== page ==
Flip Your Grip for Muscle Growth
Change is good. It forces us to adapt and grow with each new situation. That's especially true when you're working out. If you're doing the same exercise routine for more than 90 days, your body has already started to get accustomed to it and probably isn't growing like it used to. You must change to grow.
One of the simplest things you can change in a workout program is your grip. By flipping your hands around and grasping bars the opposite of what you typically do, you'll start challenging your body in new ways. For some people, merely flipping their grip around is all the change they'll need to give their workouts another 30 to 60 days more life.
Remember, you're not changing the fundamental exercises; you're just changing your hand positioning. There are several exercises that you can reverse your grip on, including the barbell row, barbell bench press, dumbbell shoulder press, lat pulldown and tricep pressdown,
If you have injuries, there are some exercises that you wouldn't want to do at all, but by reversing the grip, you actually lower the risk factor. The chest and shoulders are two examples. If you have a shoulder injury such as a torn rotator cuff, by reversing the grip, you may be able to perform bench presses and overhead dumbbell presses without further damaging the muscle. Obviously, you would still have to get clearance from your doctor, but it's an option that you wouldn't have at all if you were forced to use the traditional overhand grip.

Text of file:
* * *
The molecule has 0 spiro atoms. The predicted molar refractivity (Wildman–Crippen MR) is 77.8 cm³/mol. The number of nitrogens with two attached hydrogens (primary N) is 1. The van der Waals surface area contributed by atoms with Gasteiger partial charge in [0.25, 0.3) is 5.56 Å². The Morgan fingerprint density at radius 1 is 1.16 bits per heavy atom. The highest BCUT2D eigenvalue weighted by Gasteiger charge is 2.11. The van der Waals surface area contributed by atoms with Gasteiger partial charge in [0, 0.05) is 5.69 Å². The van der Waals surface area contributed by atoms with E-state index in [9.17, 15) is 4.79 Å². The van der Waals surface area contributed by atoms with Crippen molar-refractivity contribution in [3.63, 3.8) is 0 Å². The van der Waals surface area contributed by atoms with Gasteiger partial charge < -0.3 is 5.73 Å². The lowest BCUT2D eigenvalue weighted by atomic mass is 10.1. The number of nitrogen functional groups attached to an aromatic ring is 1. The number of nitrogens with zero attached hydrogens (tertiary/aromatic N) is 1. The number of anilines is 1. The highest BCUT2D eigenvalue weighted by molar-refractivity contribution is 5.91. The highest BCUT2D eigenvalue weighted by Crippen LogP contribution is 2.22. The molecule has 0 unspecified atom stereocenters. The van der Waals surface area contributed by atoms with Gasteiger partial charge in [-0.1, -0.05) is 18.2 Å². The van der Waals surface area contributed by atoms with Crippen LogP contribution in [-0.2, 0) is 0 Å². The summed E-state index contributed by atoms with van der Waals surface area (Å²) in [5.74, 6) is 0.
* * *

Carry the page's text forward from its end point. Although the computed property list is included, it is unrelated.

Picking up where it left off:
There is a downside. The biggest problem is the amount of stress flipping your grip puts on your wrists. The best way to minimize that is by using bars that position your wrists at an angle. The EZ-bar is a better choice for that than the traditional straight barbell.
A variation of the flipped grip is something called a staggered grip. That's where one hand holds the bar overhand and the other one underhand. If you use the staggered grip on exercises like barbell shrugs, your body gets two benefits.
When you use heavier weights, there can be a problem with the bar rolling out of your hands. With one hand on top twisting the bar one way and the other one underneath twisting the bar in the opposite direction, the bar is less likely to "roll" either way. (In physics, this principle is known as reverse torsion.) By using a staggered grip, you maintain a stronger hold on the bar and can concentrate on improving your form and strength.
BONUS TIP: If you have a problem holding onto the barbell, the problem may be with how you're gripping it. With a traditional hold, you're relying on your thumb to keep the bar in place. Wrist straps are one option to help you, but there's something simpler you can do. It's called the hook grip.
Start by laying your thumbs along the length of the bar. Then wrap your fingers OVER your thumb. Now, your thumb is being held in place by the other four fingers, significantly increasing the amount of force you can apply to the bar.
Just so you know, your thumb will get sore the first few times as you adjust to pressing it against the bar. But once you get used to it, you'll be hooked.
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